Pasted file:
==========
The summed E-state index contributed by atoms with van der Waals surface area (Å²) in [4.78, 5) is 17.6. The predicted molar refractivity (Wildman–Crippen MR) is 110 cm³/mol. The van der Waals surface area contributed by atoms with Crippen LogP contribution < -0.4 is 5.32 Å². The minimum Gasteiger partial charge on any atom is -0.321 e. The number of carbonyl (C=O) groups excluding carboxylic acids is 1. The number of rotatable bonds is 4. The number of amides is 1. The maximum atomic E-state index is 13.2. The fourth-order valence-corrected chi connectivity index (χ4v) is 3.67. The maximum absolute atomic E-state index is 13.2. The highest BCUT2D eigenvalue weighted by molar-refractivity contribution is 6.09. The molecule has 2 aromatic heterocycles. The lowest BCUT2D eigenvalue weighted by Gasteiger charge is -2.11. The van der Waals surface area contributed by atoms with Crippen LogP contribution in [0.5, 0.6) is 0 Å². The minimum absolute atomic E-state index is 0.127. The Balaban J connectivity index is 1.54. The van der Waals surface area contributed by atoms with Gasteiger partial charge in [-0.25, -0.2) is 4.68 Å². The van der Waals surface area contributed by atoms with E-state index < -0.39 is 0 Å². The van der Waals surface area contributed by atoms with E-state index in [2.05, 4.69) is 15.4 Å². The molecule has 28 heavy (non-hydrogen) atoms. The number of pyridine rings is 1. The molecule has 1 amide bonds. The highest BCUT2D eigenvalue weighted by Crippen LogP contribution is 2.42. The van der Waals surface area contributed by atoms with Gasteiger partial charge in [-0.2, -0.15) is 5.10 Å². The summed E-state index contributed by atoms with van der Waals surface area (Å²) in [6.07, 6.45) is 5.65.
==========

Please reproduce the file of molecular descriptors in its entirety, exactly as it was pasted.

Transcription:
The summed E-state index contributed by atoms with van der Waals surface area (Å²) in [4.78, 5) is 17.6. The predicted molar refractivity (Wildman–Crippen MR) is 110 cm³/mol. The van der Waals surface area contributed by atoms with Crippen LogP contribution < -0.4 is 5.32 Å². The minimum Gasteiger partial charge on any atom is -0.321 e. The number of carbonyl (C=O) groups excluding carboxylic acids is 1. The number of rotatable bonds is 4. The number of amides is 1. The maximum atomic E-state index is 13.2. The fourth-order valence-corrected chi connectivity index (χ4v) is 3.67. The maximum absolute atomic E-state index is 13.2. The highest BCUT2D eigenvalue weighted by molar-refractivity contribution is 6.09. The molecule has 2 aromatic heterocycles. The lowest BCUT2D eigenvalue weighted by Gasteiger charge is -2.11. The van der Waals surface area contributed by atoms with Crippen LogP contribution in [0.5, 0.6) is 0 Å². The minimum absolute atomic E-state index is 0.127. The Balaban J connectivity index is 1.54. The van der Waals surface area contributed by atoms with Gasteiger partial charge in [-0.25, -0.2) is 4.68 Å². The van der Waals surface area contributed by atoms with E-state index < -0.39 is 0 Å². The van der Waals surface area contributed by atoms with E-state index in [2.05, 4.69) is 15.4 Å². The molecule has 28 heavy (non-hydrogen) atoms. The number of pyridine rings is 1. The molecule has 1 amide bonds. The highest BCUT2D eigenvalue weighted by Crippen LogP contribution is 2.42. The van der Waals surface area contributed by atoms with Gasteiger partial charge in [-0.2, -0.15) is 5.10 Å². The summed E-state index contributed by atoms with van der Waals surface area (Å²) in [6.07, 6.45) is 5.65.